Friday

11 October 2019

Matthew 13:1-17

‘Let anyone with ears listen!’ (v. 9)

Psalm: Psalm 74:1-17

Background

This story is commonly known as the parable of the sower. A better title, and one which captures something of its surprise and force, might be ‘the parable of the unbelievable harvest’! New Testament scholar Robert McIvor suggests that a thirty-fold yield, to say nothing of the hundred-fold one, would seem nothing short of miraculous to listeners in first-century Palestine.

Stories of superabundant harvests are found in some late Jewish sacred texts, found in some Christian Bibles as the ‘apocryphal’ (non-canonical) books between Old and New Testaments, and not having the same status as Holy Scripture.

These harvest stories are eschatological in nature: looking forward to God’s final restoring and vindication of Israel. They involve a huge harvest, symbolising the over-abundant fruitfulness of the land of Israel after God eternally established his kingdom. (Eg 1 Enoch 10:19; 2 Apoc. Baruch 29:5; 4 Ezra 4:26-29.)

Jesus’ parable carries echoes of this kingdom-motif of the extraordinary harvest. But it also subverts it. And herein lies its real surprise and force. The apocryphal stories usually locate the miraculously large harvest at the end of a series of unsuccessful attempts which represent the failure of the present age. In the 4 Ezra text, a barren yield from bad seed must pass away before the harvest from the good seed can emerge.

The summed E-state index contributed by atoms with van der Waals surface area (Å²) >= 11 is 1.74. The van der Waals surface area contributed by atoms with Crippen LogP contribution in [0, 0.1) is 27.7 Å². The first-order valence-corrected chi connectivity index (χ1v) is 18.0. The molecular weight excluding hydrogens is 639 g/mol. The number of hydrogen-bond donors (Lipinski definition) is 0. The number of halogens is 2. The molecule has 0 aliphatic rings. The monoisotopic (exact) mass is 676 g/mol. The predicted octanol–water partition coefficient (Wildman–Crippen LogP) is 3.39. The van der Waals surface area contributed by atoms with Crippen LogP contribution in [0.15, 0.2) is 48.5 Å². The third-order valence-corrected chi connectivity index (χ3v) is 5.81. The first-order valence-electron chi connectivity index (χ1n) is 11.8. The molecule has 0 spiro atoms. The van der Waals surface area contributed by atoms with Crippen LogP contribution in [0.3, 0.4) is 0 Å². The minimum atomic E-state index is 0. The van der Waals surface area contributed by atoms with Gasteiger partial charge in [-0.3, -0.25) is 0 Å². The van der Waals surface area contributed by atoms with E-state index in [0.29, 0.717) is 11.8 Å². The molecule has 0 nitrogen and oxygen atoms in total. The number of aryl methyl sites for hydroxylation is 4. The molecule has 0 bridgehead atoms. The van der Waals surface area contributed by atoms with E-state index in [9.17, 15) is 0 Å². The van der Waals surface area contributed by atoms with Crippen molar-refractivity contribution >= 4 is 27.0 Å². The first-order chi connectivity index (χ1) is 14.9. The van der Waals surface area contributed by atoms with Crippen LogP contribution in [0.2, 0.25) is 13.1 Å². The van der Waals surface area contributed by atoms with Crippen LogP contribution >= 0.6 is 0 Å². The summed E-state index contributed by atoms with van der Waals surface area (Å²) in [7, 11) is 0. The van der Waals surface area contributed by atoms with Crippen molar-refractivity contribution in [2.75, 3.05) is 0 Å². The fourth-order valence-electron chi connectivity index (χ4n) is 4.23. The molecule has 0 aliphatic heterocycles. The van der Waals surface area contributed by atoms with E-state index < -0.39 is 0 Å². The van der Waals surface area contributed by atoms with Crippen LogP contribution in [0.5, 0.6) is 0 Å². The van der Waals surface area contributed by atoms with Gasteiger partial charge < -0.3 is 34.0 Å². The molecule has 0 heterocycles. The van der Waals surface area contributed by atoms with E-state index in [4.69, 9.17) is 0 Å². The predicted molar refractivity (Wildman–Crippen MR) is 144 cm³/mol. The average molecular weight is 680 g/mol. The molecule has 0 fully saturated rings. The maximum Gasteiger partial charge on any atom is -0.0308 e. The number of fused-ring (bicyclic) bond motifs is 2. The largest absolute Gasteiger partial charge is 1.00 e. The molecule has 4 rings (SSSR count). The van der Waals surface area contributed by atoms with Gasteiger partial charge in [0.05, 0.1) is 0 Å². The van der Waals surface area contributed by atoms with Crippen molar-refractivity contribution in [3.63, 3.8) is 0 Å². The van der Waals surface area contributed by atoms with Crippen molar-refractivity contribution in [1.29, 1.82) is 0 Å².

The parable offers a glimpse into Jesus’ own understanding that there is not a linear progression from the end of the old age, with its bad soil and failed seed, to a new age of fruitfulness, wiping out all memories of old.  Rather, the old age and its failures still continues, but is now seeded with traces of the new age, springing up right alongside.

Jesus is challenging eschatological expectations by suggesting that God’s kingdom can exist, in part, in the realities of the current age, and that the kingdom is already manifesting itself and bearing fruit amidst the lives of his hearers – then and now.

 

To Ponder:

  • Have you seen or experienced anything that might be signs of God’s promised kingdom amidst the failures of a fallen world?
  • Which of Jesus’ parables speak/s to you most powerfully of the kingdom, and why?

Bible notes author

The Revd Carole Irwin

Carole is a presbyter in the Methodist Church. She has served in circuits in Folkestone and Bradford, and is currently Director of Studies at Wesley House, Cambridge.

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